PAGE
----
For once, U.S. Soccer is doing something smart. The federation confirmed that it will announce the next manager of the USWNT on Monday, and multiple reports, including from Sports Illustrated’s Grant Wahl, say the choice is going to be Reign FC boss Vlatko Andonovski. Rejoice, because this is the right choice.
When manager Jill Ellis stepped down from the gig shortly after the World Cup, knowledgeable USWNT fans immediately zeroed in on Andonovski as her logical replacement. His resume is sterling. He won back-to-back NWSL championships with FC Kansas City in 2014 and 2015 before jumping over to Reign FC in 2017, where he made the playoffs in both of his seasons in charge. His accomplishments with the Reign this past year are particularly impressive. Despite losing several star players such as Megan Rapinoe, Allie Long, and Australia vice-captain Steph Catley to the World Cup this past summer, Andonovski still got the under-manned Reign into the playoffs.
Perhaps the most important part of the USWNT manager job is the relationship with the player pool, which is brimming with big talents and strong personalities. Ellis famously clashed with a variety of players throughout her tenure, including most recently with Carli Lloyd. Andonovski, at least initially, shouldn’t have any problems there. He has already managed a handful of USWNT stars during his stints around the NWSL, and his former charges are big fans. Three current USWNTers who have played for Andonovski—Rapinoe, Long, and Becky Sauerbrunn—have expressed their admiration for his intelligence as a tactical coach and backed him for the job. Along with those who’ve played for him, Andonovski has built good relationships with other players from around the league who’ve seen his work from afar. In other words, Andonovski has the support of pretty much everyone involved to take over as the 10th head coach in USWNT history.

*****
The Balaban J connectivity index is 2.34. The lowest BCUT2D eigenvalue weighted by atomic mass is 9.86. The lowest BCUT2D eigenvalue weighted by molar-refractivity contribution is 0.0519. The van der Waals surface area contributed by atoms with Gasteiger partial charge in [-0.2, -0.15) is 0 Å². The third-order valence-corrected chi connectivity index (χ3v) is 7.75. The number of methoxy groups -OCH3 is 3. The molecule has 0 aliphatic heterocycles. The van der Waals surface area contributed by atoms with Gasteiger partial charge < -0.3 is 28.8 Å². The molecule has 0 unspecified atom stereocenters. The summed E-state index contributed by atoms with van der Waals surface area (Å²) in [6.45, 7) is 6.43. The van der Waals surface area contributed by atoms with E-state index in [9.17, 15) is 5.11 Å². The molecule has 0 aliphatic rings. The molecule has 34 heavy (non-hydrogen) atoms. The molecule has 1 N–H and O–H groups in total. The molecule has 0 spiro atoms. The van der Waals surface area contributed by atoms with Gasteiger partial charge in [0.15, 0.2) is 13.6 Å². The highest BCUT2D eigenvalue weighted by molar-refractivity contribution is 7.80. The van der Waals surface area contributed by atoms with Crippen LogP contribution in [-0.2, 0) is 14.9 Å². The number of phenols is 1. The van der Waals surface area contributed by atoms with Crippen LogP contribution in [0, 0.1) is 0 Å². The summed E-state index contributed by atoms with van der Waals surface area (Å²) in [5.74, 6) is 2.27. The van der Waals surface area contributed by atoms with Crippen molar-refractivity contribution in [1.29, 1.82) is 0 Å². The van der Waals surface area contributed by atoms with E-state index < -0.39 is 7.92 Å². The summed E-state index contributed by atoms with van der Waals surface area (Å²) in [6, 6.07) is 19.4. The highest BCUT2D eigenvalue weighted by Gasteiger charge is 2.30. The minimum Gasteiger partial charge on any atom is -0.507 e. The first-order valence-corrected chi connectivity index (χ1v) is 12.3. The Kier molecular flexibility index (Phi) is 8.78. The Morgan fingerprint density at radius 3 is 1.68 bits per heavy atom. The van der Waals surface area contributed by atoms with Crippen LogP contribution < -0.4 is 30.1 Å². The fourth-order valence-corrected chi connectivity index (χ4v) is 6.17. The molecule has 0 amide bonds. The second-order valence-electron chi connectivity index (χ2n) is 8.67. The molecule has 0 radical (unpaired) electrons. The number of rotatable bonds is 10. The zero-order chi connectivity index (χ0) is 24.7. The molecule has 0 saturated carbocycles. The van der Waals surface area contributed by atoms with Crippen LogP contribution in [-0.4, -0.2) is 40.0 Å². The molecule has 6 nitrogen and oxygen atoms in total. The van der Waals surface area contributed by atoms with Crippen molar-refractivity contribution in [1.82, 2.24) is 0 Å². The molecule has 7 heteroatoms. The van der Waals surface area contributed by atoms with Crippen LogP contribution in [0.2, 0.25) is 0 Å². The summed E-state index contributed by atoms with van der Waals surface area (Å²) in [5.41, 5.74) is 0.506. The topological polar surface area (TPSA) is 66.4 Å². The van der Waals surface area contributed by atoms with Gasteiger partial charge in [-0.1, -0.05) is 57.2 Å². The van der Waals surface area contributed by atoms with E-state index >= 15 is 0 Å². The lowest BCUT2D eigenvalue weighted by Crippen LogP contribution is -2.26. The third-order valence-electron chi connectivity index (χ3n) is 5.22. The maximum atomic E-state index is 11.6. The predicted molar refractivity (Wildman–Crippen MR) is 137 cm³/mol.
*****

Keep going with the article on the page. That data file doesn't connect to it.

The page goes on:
So, how will the team actually play under the 43-year-old Macedonian-American? That’s more complicated. Ellis was, for all her success, a stubborn tactician who routinely made questionable substitution decisions. It worked out in the end, but there’s long been a sense that the team is capable of more. Andonovski is the opposite kind of coach, preferring tactical experimentation and flexibility depending on his team’s strengths and the opposition.
But don’t expect too much chopping in changing from Andonovski’s USWNT in the short term. The team’s makeup and playing style likely won’t be too much different during next summer’s Olympics than it was during last summer’s World Cup. Once the Olympics are over, the new coach will then have a full three years to put his personal touch on the team heading into the 2023 World Cup.
The job won’t be easy. Though Ellis had her detractors, she’s still leaving Andonovski an enormous pair of shoes to fill as a two-time World Cup champion. The new manager will also need to manage the delicate task of transitioning from the team’s aging core into a new generation of stars, which is a particularly touchy matter when dealing with several all-time greats who will not go gentle into that good night. But Andonovski could not be better prepared to succeed. He has a clean slate, an array of veteran talent and hungry upstarts, and a deep well of support from everyone who matters. If his past accomplishments and fresh approach are indicative of what’s to come, there’s no better person to guide the team forward into a new era.
Update (10/28, 4:23 p.m. EDT): It’s official, Andonovski is the new head coach of the USWNT.